From Karl von Drais 1817 “velocipede” to today’s electric bikes, bicycles have a long history. It’s a history that continues to move forward with new designs and technologies. Whether we look at the precursors to the modern bicycle or new variations on it we’re looking at a changing technology.
The change in designs over two centuries has mostly been in response to inherent problems in design. But, with the advent of the modern bicycle design changes began to specialise bikes to specific tasks. This trend has continued today alongside the introduction of new technologies to create a varied list of bike types.
I’m not sure how many people within the industry look as far back as the 1800’s for the history of bikes. To be fair there’s no real reason to, penny-farthings don’t have much bearing on modern design. It is interesting to look back though. So for anyone curious we thought we’d have a look back at the history of bike design.
The Father Of The Bicycle
The first significant invention to resemble modern bikes was probably Karl von Drais “velocipede”. There were earlier inventions but this was the first with the ability to turn by allowing the front wheel to pivot. These were not at all comfortable bikes. They had no suspension to speak of, being made nearly entirely of wood.
They did look remarkably similar to modern bikes though. Even more similar than some of the designs that came after. They varied in one very important aspect though. The velocipede had no pedals. Instead you would kick off the ground or run and hop on, more like you would operate a scooter today.
Maybe because of the novelty of the idea velocipedes became very popular in France and England. By the mid 1820’s they were rarely seen anymore though. Ultimately they were uncomfortable and difficult to ride. Jokes were made about a vehicle that could travel fourteen miles in fifteen days. In the end they were deemed a nuisance and banned in several cities. They were continued to be improved upon though eventually leading us to the modern bicycle.
Today we still have balance bikes. Usually these are just seen as a way for kids to learn to ride a bike, but they are available for adults too. They’re great for developing a sense of balance early on but you’re not going to find many people commuting on one.
The First Pedals
The introduction of pedals brought us a lot closer to our modern ideas of bikes. It would be over forty years before pedals were added to Drais design though. Several prototypes came to the fore in the 1860’s. Pierre Michaux was responsible for one that made it to the public. His design would come to be nicknamed “the bones shaker” due to it’s uncomfortable rides.
Weighing an average of 60lbs and made with solid wheels. I can imagine you would feel every bump on the road while riding one of these bikes. There was another problem though. The pedals were attached to the front axle. This meant that while pedalling the front wheel had a tendency to swing towards the foot applying forward momentum. Bone shakers were heavy, hard to control and incredibly uncomfortable, but they still had a way of propelling themselves.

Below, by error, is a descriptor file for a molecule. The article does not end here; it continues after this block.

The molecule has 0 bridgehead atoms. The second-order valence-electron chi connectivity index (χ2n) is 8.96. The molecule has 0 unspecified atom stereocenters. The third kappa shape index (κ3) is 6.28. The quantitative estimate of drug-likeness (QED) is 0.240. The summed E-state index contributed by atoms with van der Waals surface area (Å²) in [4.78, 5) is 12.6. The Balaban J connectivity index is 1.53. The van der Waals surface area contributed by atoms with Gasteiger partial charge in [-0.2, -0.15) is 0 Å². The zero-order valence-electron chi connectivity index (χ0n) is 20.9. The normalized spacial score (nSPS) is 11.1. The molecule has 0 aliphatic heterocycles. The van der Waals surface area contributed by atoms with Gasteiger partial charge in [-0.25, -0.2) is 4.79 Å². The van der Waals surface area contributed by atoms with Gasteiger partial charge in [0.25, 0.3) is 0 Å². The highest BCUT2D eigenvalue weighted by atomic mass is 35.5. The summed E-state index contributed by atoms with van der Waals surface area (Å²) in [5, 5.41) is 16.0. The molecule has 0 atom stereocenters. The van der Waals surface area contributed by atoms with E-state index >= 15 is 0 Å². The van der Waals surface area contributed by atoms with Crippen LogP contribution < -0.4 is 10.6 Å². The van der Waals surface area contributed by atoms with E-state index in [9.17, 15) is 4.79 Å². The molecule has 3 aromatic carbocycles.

Despite its problems bone shakers and enjoyed a brief popularity but it wasn’t long before a new design came along.
The penny farthing is probably the most iconic step in the development of bikes. Characterised by the enlarged front wheel it’s what most people think of when they hear old-timey bike. It’s also the design that essentially done away with the bone shakers that came before it.
The larger front wheel allowed for higher speeds and a smoother ride. In general this made for a much more comfortable experience although some practice was needed to mount properly. They became much more popular as a result.
Comfort is not the same as safety though. Because you sat high and over the front axle penny farthings could be quite dangerous. There was a very real risk that if the bike struck a rock or if you were to brake too hard you would be flung over the handlebars. This was a fairly common occurrence and sometimes fatal.
The popularity of the penny farthing was short-lived though. Once again the design would become obsolete fairly quickly with the development of new technologies. These technologies would bring us to what can be seen as the first of the modern bicycles.
Chain Drives and Tyres
These technologies made the penny farthing obsolete fairly quickly. With the combination of the two you could create a fast and smooth ride (comparatively) without the risk of sitting high on the penny farthing. Though the first safety bicycles didn’t catch on. They were more expensive and complex than penny farthings which decreased the interest.
The first commercially successful safety bicycle was produced in 1885 by John Kemp Stanley. The Rover. Though it was still more expensive it managed to catch on. By using a chain drive these bikes allowed for a much more efficient transfer of force to the wheels. Rather than turning the wheel directly the chain acted on them. This also meant that the pedals no longer had to be attached to the wheel, getting rid of the problem of veering wheels on the bone shakers.